We’re not that difficult to please. Today we found seventeen caches and gave favourite points to these seven:- GC3EDKX, GC36N7X, GC3K4VT, GC466XF, GC3RZNE, GC3YE1B, GC47EEX. All excellent hides.April 12, 2013 at 5:44 pm #2049reb10Participant
I agree with dartymoor that short trails are great for those who for what ever reason cannot do long walks but also agree that caching walks should have variation and not be boring.
I often do short caching trails and add extra miles on to make the walk longer, like the Daccombe ramble near Newton Abbot, a great walk with a variety of different cache containers and hides. And last week we did the Ideford Common series adding on a few more miles and three more caches.April 15, 2013 at 6:35 pm #2077
I’m very happy that there is a wide variety and lots to choose from. My only complaint now is that too many near to home are now yellow, pushing me further and further each time!April 15, 2013 at 9:10 pm #2079
There are lots of green ones awaiting you on the moor 🙂April 17, 2013 at 9:05 am #2091
I’ve just done a couple of short walks on a part of Dartmoor which is definitely “real moor” but not remote, to plan this new trail and see where I might place the caches.
However, it is not easy. The obvious hides are in dry stone walls and in gorse bushes. The former is definitely a no-no and nobody really likes the latter. But the choices are very limited and will probably end up “under a rock” or somewhere on a tree!April 18, 2013 at 10:41 pm #2104Vardini85Participant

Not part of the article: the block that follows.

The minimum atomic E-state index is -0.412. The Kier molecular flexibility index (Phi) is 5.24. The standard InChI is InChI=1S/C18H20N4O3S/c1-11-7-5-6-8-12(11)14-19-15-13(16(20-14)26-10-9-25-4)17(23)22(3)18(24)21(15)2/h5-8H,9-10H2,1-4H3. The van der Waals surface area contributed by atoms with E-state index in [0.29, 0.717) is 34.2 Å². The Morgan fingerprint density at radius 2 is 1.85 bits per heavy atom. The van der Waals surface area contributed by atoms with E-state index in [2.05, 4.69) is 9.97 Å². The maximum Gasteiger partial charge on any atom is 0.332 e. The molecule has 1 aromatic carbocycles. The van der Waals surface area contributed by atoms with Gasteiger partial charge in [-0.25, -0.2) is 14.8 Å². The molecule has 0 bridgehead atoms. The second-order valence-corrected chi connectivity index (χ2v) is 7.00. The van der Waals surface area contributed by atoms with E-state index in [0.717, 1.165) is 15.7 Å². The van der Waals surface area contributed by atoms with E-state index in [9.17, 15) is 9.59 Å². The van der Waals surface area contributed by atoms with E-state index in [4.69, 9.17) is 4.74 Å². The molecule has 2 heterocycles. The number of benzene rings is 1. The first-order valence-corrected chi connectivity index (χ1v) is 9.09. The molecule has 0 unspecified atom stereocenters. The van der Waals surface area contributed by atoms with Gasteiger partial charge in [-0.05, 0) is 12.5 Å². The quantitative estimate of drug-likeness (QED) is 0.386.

Wow, all of that took some reading! I’m very much still a newbie at geocaching! I’ve got 204 now? I’m not too fussy about the caches, but I am slightly competitive! So I like getting as many as I can. However, the few trails/loops/circuits myself and Triarii have done are a good way of getting me off the Xbox…! It’s also handy for anyone without a sense of direction, as you know you’ll make your way back to the car (if you forgot to set a waypoint! :-/ ) Despite being in my late 20’s, I’m fairly unhealthy :-/ so these circuits break up the periods of walking for me 🙂 actually, as a result, I don’t get so out of breath anymore! The random individual ones are good too for (for example) you’re in the car and you’ve had to stop, I think it’s brilliant to see if there’s anything nearby. I’m not a great walker, but some caches have taken me to places I’d never have the care to go to if it wasn’t for a cache being there. I agree that varying the caches themselves are great, one of my favourites being Dartymoors old puzzle by the clay pits! The hiding location variety is just as important. We just did the Its a jungle/bush tucker trail and seeing something different is brilliant! I do think a series further into Dartmoor would be a good idea, but it’d take me longer to do it I think! The moor is cold and harsh! 😀 in the mean time, my village and most of the surrounding areas are covered in smiley faces (with the exception of that blooming puzzle in Chudleigh that I just don’t understand….) so we’re having to go further afield each time – not that I have any issue with it! 😀April 19, 2013 at 5:59 am #2107